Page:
Featured Research

from universities, journals, and other organizations

New Chemical Element In The Periodic Table

Date:
June 12, 2009
Source:
GSI Helmholtzzentrum für Schwerionenforschung
Summary:
The element 112 has been officially recognized as a new element by the International Union of Pure and Applied Chemistry (IUPAC). IUPAC confirmed the recognition of element 112 in an official letter to the head of the discovering team. The letter furthermore asks the discoverers to propose a name for the new element.

The target wheel is equipped with thin lead foil. Inside the foil element 112 was produced for the first time after irradiation with zinc ions.
Credit: A. Zschau, GSI

The element 112, discovered at the GSI Helmholtzzentrum für Schwerionenforschung (Centre for Heavy Ion Research) in Darmstadt, has been officially recognized as a new element by the International Union of Pure and Applied Chemistry (IUPAC). IUPAC confirmed the recognition of element 112 in an official letter to the head of the discovering team, Professor Sigurd Hofmann. The letter furthermore asks the discoverers to propose a name for the new element.

Their suggestion will be submitted within the next weeks. In about 6 months, after the proposed name has been thoroughly assessed by IUPAC, the element will receive its official name. The new element is approximately 277 times heavier than hydrogen, making it the heaviest element in the periodic table.

“We are delighted that now the sixth element – and thus all of the elements discovered at GSI during the past 30 years – has been officially recognized. During the next few weeks, the scientists of the discovering team will deliberate on a name for the new element”, says Sigurd Hofmann. 21 scientists from Germany, Finland, Russia and Slovakia were involved in the experiments around the discovery of the new element 112.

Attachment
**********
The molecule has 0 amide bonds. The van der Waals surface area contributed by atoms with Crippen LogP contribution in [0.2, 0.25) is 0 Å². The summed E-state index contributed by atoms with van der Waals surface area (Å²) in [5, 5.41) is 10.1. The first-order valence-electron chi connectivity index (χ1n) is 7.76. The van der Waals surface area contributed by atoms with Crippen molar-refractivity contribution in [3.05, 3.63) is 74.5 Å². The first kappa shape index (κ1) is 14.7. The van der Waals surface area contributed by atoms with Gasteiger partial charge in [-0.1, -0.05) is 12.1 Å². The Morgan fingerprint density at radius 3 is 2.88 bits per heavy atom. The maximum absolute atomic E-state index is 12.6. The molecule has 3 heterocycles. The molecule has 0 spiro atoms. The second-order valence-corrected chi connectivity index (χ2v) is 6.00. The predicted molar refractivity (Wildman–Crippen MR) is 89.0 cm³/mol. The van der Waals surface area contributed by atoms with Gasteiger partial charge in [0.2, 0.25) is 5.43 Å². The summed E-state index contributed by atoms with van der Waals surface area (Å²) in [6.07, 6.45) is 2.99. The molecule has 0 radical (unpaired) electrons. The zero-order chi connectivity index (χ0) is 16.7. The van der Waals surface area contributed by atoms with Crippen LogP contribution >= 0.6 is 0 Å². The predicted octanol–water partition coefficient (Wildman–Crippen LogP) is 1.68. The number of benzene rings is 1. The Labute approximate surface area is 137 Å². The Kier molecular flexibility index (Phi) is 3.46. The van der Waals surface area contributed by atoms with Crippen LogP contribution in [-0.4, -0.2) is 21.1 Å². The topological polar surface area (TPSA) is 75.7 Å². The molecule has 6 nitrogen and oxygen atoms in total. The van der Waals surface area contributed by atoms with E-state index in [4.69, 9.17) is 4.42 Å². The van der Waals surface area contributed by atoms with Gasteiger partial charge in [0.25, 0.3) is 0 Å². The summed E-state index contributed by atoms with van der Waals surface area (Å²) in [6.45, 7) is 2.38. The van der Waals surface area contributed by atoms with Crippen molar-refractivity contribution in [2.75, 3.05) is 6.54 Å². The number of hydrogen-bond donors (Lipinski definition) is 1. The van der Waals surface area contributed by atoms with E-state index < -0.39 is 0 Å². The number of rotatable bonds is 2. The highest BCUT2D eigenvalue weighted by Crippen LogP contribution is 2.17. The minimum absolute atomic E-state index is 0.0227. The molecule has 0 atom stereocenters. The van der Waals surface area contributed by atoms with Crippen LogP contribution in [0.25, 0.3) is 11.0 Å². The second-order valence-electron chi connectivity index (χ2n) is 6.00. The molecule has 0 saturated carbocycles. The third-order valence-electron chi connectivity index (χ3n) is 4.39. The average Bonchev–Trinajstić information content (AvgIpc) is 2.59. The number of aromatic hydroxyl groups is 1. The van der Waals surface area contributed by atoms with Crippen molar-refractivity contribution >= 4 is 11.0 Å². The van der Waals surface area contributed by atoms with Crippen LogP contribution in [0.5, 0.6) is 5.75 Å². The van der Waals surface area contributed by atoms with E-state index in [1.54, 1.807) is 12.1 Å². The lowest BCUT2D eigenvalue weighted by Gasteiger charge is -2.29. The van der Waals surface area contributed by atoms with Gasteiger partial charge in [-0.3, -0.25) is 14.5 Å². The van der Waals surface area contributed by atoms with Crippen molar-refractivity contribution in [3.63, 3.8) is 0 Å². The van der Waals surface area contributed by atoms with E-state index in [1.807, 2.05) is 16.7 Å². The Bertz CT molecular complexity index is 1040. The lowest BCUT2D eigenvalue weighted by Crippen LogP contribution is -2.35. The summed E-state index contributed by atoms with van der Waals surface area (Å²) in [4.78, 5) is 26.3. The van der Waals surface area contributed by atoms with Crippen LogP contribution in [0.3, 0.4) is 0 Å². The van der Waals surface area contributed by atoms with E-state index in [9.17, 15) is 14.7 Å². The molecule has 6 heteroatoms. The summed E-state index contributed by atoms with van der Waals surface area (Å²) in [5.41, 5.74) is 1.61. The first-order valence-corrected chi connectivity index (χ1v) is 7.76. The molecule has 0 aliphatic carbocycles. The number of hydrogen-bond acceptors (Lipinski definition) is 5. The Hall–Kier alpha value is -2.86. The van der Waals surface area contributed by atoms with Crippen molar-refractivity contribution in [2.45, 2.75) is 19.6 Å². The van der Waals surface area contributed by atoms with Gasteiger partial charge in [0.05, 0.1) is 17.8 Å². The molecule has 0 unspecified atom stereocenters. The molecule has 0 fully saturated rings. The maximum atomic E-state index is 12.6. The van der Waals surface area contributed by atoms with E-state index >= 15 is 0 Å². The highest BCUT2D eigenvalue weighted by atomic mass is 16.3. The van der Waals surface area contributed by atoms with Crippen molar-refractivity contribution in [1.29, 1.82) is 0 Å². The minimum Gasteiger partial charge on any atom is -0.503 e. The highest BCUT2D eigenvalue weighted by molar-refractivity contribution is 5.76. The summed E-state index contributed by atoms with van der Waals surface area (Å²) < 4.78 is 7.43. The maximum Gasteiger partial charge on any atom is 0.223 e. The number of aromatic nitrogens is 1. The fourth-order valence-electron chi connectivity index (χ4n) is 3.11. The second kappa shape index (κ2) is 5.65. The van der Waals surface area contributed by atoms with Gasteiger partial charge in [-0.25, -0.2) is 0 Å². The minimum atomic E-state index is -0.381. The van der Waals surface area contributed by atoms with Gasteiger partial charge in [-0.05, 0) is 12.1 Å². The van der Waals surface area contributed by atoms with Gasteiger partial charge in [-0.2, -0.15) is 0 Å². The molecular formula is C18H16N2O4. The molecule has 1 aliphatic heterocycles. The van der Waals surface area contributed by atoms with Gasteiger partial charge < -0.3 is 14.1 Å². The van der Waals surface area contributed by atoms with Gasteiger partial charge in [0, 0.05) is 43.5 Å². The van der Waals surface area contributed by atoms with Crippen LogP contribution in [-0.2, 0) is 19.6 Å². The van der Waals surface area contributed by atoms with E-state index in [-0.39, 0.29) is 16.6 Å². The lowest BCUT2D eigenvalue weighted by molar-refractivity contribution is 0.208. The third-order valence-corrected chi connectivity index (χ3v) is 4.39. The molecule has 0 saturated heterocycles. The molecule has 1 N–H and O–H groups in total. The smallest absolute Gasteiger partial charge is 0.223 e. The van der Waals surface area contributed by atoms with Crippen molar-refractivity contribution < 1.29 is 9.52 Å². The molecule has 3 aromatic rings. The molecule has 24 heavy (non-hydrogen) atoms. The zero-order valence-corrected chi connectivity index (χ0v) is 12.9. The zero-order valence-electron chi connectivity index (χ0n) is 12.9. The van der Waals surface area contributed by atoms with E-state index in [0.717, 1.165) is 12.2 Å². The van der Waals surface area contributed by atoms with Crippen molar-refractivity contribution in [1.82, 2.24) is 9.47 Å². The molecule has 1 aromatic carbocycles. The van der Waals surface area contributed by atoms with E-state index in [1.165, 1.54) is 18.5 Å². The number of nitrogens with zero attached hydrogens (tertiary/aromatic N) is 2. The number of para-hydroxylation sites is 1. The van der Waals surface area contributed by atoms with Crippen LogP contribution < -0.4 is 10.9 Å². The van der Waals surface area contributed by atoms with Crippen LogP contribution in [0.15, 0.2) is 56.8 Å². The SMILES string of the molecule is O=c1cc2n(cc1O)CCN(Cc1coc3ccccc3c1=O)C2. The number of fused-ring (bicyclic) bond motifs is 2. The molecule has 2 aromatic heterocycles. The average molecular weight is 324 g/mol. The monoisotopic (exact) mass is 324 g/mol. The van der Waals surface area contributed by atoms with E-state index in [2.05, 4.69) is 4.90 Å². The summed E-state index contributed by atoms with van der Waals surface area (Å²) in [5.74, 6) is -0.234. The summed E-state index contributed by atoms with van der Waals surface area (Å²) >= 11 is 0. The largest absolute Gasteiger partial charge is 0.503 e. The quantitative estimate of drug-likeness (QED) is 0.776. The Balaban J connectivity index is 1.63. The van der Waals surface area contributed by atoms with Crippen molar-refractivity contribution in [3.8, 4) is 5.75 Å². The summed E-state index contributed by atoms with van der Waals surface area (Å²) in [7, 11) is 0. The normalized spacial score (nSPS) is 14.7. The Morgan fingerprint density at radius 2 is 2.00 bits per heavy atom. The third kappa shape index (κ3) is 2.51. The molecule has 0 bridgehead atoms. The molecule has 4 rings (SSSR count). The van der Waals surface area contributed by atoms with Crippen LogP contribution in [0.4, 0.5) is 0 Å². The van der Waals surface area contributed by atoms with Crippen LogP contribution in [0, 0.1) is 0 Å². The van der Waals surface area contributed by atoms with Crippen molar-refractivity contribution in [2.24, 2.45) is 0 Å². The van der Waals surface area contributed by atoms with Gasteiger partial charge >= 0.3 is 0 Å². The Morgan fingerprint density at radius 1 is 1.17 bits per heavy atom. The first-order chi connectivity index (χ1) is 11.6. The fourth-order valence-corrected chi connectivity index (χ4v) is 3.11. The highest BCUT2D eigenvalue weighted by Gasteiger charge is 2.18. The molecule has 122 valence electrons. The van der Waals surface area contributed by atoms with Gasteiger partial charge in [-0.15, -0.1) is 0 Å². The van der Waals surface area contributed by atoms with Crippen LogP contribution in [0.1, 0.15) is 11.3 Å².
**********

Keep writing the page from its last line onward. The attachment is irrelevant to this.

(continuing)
Already in 1996, Professor Sigurd Hofmann’s international team created the first atom of element 112 with the accelerator at GSI. In 2002, they were able to produce another atom. Subsequent accelerator experiments at the Japanese RIKEN accelerator facility produced more atoms of element 112, unequivocally confirming GSI’s discovery.

To produce element 112 atoms, scientists accelerate charged zinc atoms – zinc ions for short – with the help of the 120 m long particle accelerator at GSI and “fire” them onto a lead target. The zinc and lead nuclei merge in a nuclear fusion to form the nucleus of the new element. Its so-called atomic number 112, hence the provisional name “element 112”, is the sum of the atomic numbers of the two initial elements: zinc has the atomic number 30 and lead the atomic number 82. An element’s atomic number indicates the number of protons in its nucleus. The neutrons that are also located in the nucleus have no effect on the classification of the element. It is the 112 electrons, which orbit the nucleus, that determine the new element’s chemical properties.

Since 1981, GSI accelerator experiments have yielded the discovery of six chemical elements, which carry the atomic numbers 107 to 112. GSI has already named their officially recognized elements 107 to 111: element 107 is called Bohrium, element 108 Hassium, element 109 Meitnerium, element 110 Darmstadtium, and element 111 is named Roentgenium.


Story Source: